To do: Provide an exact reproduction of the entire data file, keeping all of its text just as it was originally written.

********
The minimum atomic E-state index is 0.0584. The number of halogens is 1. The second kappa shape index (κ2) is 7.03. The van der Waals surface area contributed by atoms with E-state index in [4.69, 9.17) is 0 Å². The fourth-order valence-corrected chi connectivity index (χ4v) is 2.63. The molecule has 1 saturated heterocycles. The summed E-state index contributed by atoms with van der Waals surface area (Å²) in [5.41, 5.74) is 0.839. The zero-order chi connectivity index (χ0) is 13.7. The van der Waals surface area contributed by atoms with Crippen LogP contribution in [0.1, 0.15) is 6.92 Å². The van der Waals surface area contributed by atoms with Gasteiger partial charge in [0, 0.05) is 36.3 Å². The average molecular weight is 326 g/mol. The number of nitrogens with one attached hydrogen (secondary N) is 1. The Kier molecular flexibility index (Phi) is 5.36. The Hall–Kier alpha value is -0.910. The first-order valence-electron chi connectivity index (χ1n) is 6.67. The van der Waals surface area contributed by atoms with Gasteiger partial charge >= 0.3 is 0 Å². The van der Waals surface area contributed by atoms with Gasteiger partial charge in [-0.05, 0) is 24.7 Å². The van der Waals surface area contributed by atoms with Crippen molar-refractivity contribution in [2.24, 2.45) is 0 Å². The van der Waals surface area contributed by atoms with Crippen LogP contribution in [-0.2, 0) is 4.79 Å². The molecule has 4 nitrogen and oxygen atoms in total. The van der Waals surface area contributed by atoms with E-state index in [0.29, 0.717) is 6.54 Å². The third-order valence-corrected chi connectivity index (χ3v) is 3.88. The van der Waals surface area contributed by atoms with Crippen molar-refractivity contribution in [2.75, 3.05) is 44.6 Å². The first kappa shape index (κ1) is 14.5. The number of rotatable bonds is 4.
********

The minimum atomic E-state index is 0.0584. The number of halogens is 1. The second kappa shape index (κ2) is 7.03. The van der Waals surface area contributed by atoms with E-state index in [4.69, 9.17) is 0 Å². The fourth-order valence-corrected chi connectivity index (χ4v) is 2.63. The molecule has 1 saturated heterocycles. The summed E-state index contributed by atoms with van der Waals surface area (Å²) in [5.41, 5.74) is 0.839. The zero-order chi connectivity index (χ0) is 13.7. The van der Waals surface area contributed by atoms with Crippen LogP contribution in [0.1, 0.15) is 6.92 Å². The van der Waals surface area contributed by atoms with Gasteiger partial charge in [0, 0.05) is 36.3 Å². The average molecular weight is 326 g/mol. The number of nitrogens with one attached hydrogen (secondary N) is 1. The Kier molecular flexibility index (Phi) is 5.36. The Hall–Kier alpha value is -0.910. The first-order valence-electron chi connectivity index (χ1n) is 6.67. The van der Waals surface area contributed by atoms with Gasteiger partial charge >= 0.3 is 0 Å². The van der Waals surface area contributed by atoms with Gasteiger partial charge in [-0.05, 0) is 24.7 Å². The van der Waals surface area contributed by atoms with Crippen molar-refractivity contribution in [2.24, 2.45) is 0 Å². The van der Waals surface area contributed by atoms with Crippen LogP contribution in [-0.2, 0) is 4.79 Å². The molecule has 4 nitrogen and oxygen atoms in total. The van der Waals surface area contributed by atoms with E-state index in [0.29, 0.717) is 6.54 Å². The third-order valence-corrected chi connectivity index (χ3v) is 3.88. The van der Waals surface area contributed by atoms with Crippen molar-refractivity contribution in [2.75, 3.05) is 44.6 Å². The first kappa shape index (κ1) is 14.5. The number of rotatable bonds is 4.